Dr Chua Hak Bin, Director of Global Research from Bank of America Merrill Lynch, presented his seven predictions which painted different possibilities for consideration and preparation
Ann Rutledge, Founding Principal of R&R Consulting, shared her views on the role of credit ratings in modern debt capital markets.
She debunked the myth of the intrinsic goodness of credit ratings. She commented that people continue to believe in credit ratings because the market economy needs them for three reasons. Firstly, it is needed for standardisation assessment of credit risks. Next, credit ratings offer transparency to help buyers look through credit structure. Lastly, it provides protection against certain banks, institutions and pension investors from taking on "too much" credit risk while providing an indication of how much equity cushion broker-dealers should be retaining.
"To navigate through the turbulence, we must decide for ourselves what will happen next," she said.
In essence, there are three possibilities: the market economy will end because it has not served the public good and governments may step in to decide how to allocate capital; credit rating agencies will go away and the market will step in; or credit rating agency paternalism will yield to rising institutional responsibility. While the last option was her choice, Rutledge confessed that she did not know how it would turn out.
Mr Nagesh Devata, Vice President of Market Development for Asia/Pacific, Middle East & Africa, MasterCard Worldwide, shared the short-term and medium-term trends gathered from a consumer poll in the Asia Pacific region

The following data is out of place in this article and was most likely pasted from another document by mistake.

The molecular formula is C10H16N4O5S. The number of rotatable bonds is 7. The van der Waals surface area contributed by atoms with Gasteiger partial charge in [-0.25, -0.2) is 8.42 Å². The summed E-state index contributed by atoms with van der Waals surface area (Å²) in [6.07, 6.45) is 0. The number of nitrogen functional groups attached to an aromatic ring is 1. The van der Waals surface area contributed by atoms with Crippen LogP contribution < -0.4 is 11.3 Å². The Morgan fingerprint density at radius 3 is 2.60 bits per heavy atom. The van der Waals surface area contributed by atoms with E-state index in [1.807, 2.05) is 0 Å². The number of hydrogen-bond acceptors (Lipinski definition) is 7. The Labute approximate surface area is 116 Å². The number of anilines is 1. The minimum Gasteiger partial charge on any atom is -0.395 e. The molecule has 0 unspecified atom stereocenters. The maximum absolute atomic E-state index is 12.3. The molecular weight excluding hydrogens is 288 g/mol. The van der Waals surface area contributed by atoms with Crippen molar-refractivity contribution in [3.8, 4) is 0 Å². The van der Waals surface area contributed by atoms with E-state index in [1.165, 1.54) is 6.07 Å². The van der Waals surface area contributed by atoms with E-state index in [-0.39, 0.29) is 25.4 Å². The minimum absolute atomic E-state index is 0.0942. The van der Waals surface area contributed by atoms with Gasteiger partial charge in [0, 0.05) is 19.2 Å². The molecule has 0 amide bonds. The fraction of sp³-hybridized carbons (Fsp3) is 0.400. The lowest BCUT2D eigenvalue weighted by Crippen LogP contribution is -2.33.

MasterCard Worldwide's Vice President of Market Development for Asia/Pacific, Middle East and Africa, Nagesh Devata, offered a glimpse of short-term and medium-term consumer trends gathered from a consumer poll in the Asia Pacific region. The findings were illuminating given the somewhat dire economic prospects the world faces.
For one, travel amongst affluent countries remains strong. Dining out is still on the menu for most and homes still rank as a priority with people listing buying or upgrading property as a top reason for saving. Globalisation is the leading the transformation of the online shipping landscape. He highlighted some markets to look out for such as emerging markets which are set to take the lead by 2015, the women market in developing nations, the youth market in China and Japan's silver market.
"Despite global economic uncertainty, we still see resilience in short-term consumer spending, emerging markets will take the lead and economic power will transfer from Japan and Australia to China and India," Devata summed up.
What Can We Do?
"Regardless of turbulence or sentiments, we still have to do business. As long as we know what the problem is, we can find the solution," said Dr Caslione, offering a positive perspective in the closing session.
He carried on by highlighting 10 mistakes companies make during turbulence which all revolve around cutting back, conserving and retreating.
"We say: 'No, don't do that'. Instead, build a single strategy when facing turbulence, broaden resources when in turbulent times and maintain a steady forward movement after turbulence," advised Dr Caslione.
He told the audience that to navigate turbulence to achieve sustainability, companies have to create an early warning system to detect turbulence and also to look into scenario planning as a way to learn to cope with future turbulence because "unaddressed turbulence creates chaos".